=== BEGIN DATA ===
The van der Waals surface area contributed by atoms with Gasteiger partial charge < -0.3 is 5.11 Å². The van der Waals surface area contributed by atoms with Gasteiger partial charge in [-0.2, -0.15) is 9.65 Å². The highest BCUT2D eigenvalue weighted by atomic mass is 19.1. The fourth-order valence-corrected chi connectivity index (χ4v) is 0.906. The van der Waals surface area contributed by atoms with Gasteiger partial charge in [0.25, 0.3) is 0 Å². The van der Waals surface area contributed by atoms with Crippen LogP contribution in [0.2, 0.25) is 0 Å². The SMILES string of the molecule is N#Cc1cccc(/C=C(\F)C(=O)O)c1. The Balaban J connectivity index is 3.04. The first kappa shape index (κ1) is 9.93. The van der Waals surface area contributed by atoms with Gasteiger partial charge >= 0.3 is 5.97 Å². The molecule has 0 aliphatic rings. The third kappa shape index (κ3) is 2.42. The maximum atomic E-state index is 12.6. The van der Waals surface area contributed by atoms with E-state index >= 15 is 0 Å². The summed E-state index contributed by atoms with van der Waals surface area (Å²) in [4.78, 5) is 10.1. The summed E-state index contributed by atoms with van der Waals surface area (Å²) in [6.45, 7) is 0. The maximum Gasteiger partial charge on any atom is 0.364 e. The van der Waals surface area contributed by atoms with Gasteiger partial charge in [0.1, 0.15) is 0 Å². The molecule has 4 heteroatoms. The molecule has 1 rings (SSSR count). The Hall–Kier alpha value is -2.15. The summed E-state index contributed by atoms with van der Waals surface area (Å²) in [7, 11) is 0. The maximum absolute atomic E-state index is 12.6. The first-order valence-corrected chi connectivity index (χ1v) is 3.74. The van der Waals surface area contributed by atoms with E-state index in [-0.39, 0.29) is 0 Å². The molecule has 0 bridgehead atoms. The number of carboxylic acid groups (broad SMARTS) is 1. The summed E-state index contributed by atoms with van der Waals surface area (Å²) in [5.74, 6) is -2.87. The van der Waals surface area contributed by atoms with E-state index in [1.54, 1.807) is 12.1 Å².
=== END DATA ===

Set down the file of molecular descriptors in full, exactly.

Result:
The van der Waals surface area contributed by atoms with Gasteiger partial charge < -0.3 is 5.11 Å². The van der Waals surface area contributed by atoms with Gasteiger partial charge in [-0.2, -0.15) is 9.65 Å². The highest BCUT2D eigenvalue weighted by atomic mass is 19.1. The fourth-order valence-corrected chi connectivity index (χ4v) is 0.906. The van der Waals surface area contributed by atoms with Gasteiger partial charge in [0.25, 0.3) is 0 Å². The van der Waals surface area contributed by atoms with Crippen LogP contribution in [0.2, 0.25) is 0 Å². The SMILES string of the molecule is N#Cc1cccc(/C=C(\F)C(=O)O)c1. The Balaban J connectivity index is 3.04. The first kappa shape index (κ1) is 9.93. The van der Waals surface area contributed by atoms with Gasteiger partial charge >= 0.3 is 5.97 Å². The molecule has 0 aliphatic rings. The third kappa shape index (κ3) is 2.42. The maximum atomic E-state index is 12.6. The van der Waals surface area contributed by atoms with E-state index >= 15 is 0 Å². The summed E-state index contributed by atoms with van der Waals surface area (Å²) in [4.78, 5) is 10.1. The summed E-state index contributed by atoms with van der Waals surface area (Å²) in [6.45, 7) is 0. The maximum Gasteiger partial charge on any atom is 0.364 e. The van der Waals surface area contributed by atoms with Gasteiger partial charge in [0.1, 0.15) is 0 Å². The molecule has 4 heteroatoms. The molecule has 1 rings (SSSR count). The Hall–Kier alpha value is -2.15. The summed E-state index contributed by atoms with van der Waals surface area (Å²) in [7, 11) is 0. The maximum absolute atomic E-state index is 12.6. The first-order valence-corrected chi connectivity index (χ1v) is 3.74. The van der Waals surface area contributed by atoms with E-state index in [-0.39, 0.29) is 0 Å². The molecule has 0 bridgehead atoms. The number of carboxylic acid groups (broad SMARTS) is 1. The summed E-state index contributed by atoms with van der Waals surface area (Å²) in [5.74, 6) is -2.87. The van der Waals surface area contributed by atoms with E-state index in [1.54, 1.807) is 12.1 Å².